LEGENDARY

Don't worry, JU. I have seen Zeta Gundam and I still don't understand it. It's impenetrable, which is why it's all the gundam grognards' favorite show. Haman was pretty cool, though.
There are a lot of [Proper Noun]s that get thrown about in Zeta, and there's a relatively complex weave of dozens of characters that all have various motivations and allegiances that you need to keep track of. But Zeta Gundam is fundamentally a very simple story. It's about Space Nazis staging a Space Reichstag Fire in order to justify usurping power and committing genocide. And the Good Guys go around trying to blow them all up.

I think the characterizations of its story frequently get blown out of proportion by fans and critics alike, but at the end of the day, it's a pretty engaging, and extremely well made and stylish space opera. And to those of us who old fashioned space operas tickle their fancy, this one stands out as the Zenith of its franchise. It's not really more complicated than that. It looks and sounds fantastic. I mean, listen to this battle music and try not to get amped up:

 
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Peklo

Oh! Create!
(they/them, she/her)

I voted for Haman as my #1 because she is from a show that I don't like and think I actually hate on a lot of levels. It's a reciprocal relationship in a way because Zeta is hateful to women on an extremely consistent basis: even for a series that's regularly highlighted for its downcast and cynical view on humanity and their relationships, the misogynistic streak stands out in how often women in it are characterized arbitrarily, slotted into "hysteric" molds, made into passive nurturers and endurers, or serially exploited and sacrificed for men's development. Gundam in the hands of Tomino however still manages to make it feel like all of the sordid shit that happens and that it can justly be criticized for is in service of some inherent drive to say something and reach for meaning with the material that's put through the ringer--the issue is just that while most of us have the luxury of privately working out our own evolving ethics and the way we express ourselves according to them, creative people who live public lives through what's reflected in their work constantly have to put themselves on display as part of their livelihood, and that's largely been the inconsistent career trajectory that makes up who "Yoshiyuki Tomino" as a storyteller is. We take the big leaps into the unknown with him and sometimes something beautifully resonant manifests, and at other times it's just fumbling in the dark.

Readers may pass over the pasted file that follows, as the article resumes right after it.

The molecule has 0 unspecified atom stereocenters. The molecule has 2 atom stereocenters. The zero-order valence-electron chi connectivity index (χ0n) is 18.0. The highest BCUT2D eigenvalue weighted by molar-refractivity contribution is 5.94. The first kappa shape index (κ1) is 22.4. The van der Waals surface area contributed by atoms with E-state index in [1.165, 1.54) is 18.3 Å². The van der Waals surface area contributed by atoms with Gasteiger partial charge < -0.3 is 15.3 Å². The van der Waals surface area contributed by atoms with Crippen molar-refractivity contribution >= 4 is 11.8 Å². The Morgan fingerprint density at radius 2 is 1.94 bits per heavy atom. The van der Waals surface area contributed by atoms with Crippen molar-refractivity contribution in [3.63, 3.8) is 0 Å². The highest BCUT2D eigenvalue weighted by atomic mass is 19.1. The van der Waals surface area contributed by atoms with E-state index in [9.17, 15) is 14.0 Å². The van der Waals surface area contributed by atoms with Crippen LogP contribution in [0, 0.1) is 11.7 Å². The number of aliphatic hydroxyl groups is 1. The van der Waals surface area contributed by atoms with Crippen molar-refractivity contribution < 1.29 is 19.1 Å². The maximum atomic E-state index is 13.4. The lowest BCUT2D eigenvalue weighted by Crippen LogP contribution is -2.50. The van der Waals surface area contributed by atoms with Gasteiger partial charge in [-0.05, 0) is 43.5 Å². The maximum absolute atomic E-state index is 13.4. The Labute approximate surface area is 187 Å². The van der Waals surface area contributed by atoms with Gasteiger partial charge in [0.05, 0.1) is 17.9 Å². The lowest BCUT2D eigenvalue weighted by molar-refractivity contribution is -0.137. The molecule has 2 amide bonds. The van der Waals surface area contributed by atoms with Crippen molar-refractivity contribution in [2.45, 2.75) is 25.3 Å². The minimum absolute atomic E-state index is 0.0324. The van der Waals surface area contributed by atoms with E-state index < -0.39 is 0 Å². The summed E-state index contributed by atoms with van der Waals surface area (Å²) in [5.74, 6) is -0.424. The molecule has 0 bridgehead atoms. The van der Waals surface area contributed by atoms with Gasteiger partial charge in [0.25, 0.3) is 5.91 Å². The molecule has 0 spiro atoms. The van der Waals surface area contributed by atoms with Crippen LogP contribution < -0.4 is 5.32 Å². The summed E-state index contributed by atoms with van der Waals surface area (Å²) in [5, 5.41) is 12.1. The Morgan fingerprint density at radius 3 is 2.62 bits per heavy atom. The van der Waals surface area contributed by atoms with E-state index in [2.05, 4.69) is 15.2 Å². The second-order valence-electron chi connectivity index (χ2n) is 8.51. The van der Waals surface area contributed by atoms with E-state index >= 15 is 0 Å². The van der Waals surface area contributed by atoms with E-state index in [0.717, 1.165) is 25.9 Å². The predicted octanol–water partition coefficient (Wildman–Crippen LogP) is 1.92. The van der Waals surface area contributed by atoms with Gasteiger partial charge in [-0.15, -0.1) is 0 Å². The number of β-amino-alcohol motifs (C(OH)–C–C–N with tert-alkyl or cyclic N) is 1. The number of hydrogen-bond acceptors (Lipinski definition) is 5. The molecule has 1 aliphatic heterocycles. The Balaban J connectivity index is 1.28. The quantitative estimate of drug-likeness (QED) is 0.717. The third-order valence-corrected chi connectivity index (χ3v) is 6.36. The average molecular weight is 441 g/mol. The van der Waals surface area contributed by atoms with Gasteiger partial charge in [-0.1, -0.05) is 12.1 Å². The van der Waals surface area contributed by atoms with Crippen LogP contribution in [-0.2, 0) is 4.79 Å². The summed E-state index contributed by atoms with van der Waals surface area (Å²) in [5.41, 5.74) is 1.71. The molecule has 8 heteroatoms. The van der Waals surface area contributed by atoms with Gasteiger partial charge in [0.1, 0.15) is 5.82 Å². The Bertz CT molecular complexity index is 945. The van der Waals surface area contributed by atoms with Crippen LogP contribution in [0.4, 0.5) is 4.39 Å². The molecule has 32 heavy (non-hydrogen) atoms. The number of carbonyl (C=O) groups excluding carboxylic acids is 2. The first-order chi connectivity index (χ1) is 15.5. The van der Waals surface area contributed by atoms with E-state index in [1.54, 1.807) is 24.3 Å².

Haman is that light in the dark for me because she eclipses anything Zeta or ZZ could hope to offer for the roles their women are otherwise allowed to play; she eclipses both shows entirely through force of will and gesture. She walks in and takes control of the narrative, wrests it from its Amuro and Char-defined dynamics and ousts both away from the spotlight, freeing the larger Gundam story to become about something else than that personal feud. She's the Bret Hart of space opera: the best there ever was and the best there ever will be; the pink and black attack--though she cuts a better promo. But like the Hitman, Haman possesses an uncanny ability to convincingly sell anything that she wants to, through expertise and gravitas, and so much of that is conveyed in Sakakibara's performance--icy, detached, sardonic and powerful all at once. It's the crux of why she is so unforgettable, in that she has the ability to insert herself into the narrative structure of a serial deep into its complications and overtake it through personal charisma; it is her essence to the audience and the people within the story both. No one needs to be told why Haman must be taken seriously, and she doesn't demand it herself--it's just how people reflexively conform to her presence, and is an integral part of the personality cult that forms around her. The utter commitment to always remaining in control--of a scene, of her goals, of her bearing--in her portrayal also creates depth and levity in Haman, where that impervious nature is effectively wielded as a point of comedic contrast if she happens to be caught up in anything resembling mundane or leisurely activity--it's instantly humanizing and funny that Haman remains Haman, even in those intermissions or in the delusions of her underlings, but she never becomes the butt of any joke even if she's the funniest person in the shot. That's what drives perceptions of this character, even in derivative works: she is an attractive character in animation who's existed for over 35 years, so porn of her exists, but it's very difficult to come across pornographic material featuring her where she isn't topping her partner, for example. The impression of who she is is just that firmly rooted that it cannot be removed from the fundamental definition of who she is, even in contexts that owe nothing to remaining true to the text. It's just something that Haman instills in people and who try their hand at portraying her for their own. There is nothing in either Zeta or ZZ that reduces her to be lesser than she is, and from beginning to end it plays out on her terms, up to her exit from the story, and it's why I love her.